According to the administration officials, who insisted on anonymity, the new focus will be on "military capabilities instead of troop quantities." That means putting in place preexisting agreements with allied countries to permit basing if and when the need arises instead of retaining massive garrisoned forces, such as Ramstein Air Force base in Germany.
Although the new strategy might prove cost-effective in some areas, Nash argues that economies of scale will be lost with the closure or shrinking of large military bases, specifically in Germany.
A major concern is the damage that such redeployment could do to Cold War alliances, particularly with Europe, already shaky after Washington invaded Iraq in 2003 without the backing of those allies, except Britain.
Under the plan, some European soldiers would be sent home, while most would be moved to cheaper bases in Bulgaria and Romania, closer to the Caucasus and the Middle East.
The strategy is, largely, an update of the controversial 1992 draft Defense Planning Guidance (DPG) written under the auspices of current Deputy Defense Secretary Paul Wolfowitz and Vice President Dick Cheney’s chief of staff and national security adviser, Lewis "Scooter" Libby both of whom played key roles in driving the Bush administration to invade Iraq.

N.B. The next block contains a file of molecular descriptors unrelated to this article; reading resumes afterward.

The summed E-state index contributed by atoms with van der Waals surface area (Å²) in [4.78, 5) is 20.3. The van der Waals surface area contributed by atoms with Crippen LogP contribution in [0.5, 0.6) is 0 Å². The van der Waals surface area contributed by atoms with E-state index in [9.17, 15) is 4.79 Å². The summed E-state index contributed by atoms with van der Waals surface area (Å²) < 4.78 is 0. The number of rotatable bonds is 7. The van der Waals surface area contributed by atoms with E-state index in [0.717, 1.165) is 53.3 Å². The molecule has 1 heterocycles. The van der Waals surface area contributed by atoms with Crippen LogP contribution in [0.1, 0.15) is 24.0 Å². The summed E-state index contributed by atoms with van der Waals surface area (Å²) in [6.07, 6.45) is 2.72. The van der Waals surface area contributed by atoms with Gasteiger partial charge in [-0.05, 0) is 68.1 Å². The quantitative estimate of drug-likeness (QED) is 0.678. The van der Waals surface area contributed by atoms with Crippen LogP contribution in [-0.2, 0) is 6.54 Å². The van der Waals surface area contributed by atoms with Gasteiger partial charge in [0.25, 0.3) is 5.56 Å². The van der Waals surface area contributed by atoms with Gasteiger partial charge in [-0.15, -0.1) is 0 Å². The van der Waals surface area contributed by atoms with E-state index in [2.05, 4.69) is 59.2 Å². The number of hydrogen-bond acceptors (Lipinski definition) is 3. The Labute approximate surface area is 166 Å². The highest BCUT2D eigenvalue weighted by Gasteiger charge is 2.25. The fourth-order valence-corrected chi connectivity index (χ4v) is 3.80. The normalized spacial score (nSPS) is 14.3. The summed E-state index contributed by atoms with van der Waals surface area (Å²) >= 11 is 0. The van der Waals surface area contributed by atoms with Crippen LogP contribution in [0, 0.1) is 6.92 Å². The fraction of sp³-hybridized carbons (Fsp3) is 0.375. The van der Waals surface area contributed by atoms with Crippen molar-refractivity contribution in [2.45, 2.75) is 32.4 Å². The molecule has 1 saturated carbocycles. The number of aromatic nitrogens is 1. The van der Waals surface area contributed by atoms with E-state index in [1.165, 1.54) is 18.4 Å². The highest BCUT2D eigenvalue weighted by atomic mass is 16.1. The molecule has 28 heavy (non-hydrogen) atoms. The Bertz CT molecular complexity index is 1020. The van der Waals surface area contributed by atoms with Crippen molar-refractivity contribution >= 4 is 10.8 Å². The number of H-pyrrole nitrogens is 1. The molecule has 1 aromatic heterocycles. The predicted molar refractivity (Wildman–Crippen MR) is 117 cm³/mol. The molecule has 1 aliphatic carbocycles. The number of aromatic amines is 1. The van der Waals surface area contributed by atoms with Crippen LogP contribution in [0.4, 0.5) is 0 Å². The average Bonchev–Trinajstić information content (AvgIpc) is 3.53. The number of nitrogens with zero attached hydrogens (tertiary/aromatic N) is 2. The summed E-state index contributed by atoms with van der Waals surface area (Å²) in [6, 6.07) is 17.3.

The 1992 paper, which was significantly watered down at the insistence of then-Secretary of State James Baker and National Security Advisor Brent Scowcroft, called for Washington to act as the guarantor of global security and predicted that U.S. military interventions would be a "constant fixture" of the future a prospect that, in light of the unhappy and costly experience in Iraq to date, is not very popular at the moment, either here or abroad.
Supporters of Bush’s Democratic challenger, Senator John Kerry, reacted quickly to the redeployment plan. Former ambassador Richard Holbrooke, a foreign policy aide to Kerry, told CNN the scheme "will weaken our national security."
"How can we withdraw troops from Korea while we are engaged in delicate negotiations with North Korea," which "really does have weapons of mass destruction?" he asked. "This is another example of the administration’s unilateralism," he added, "which is not going to save us money."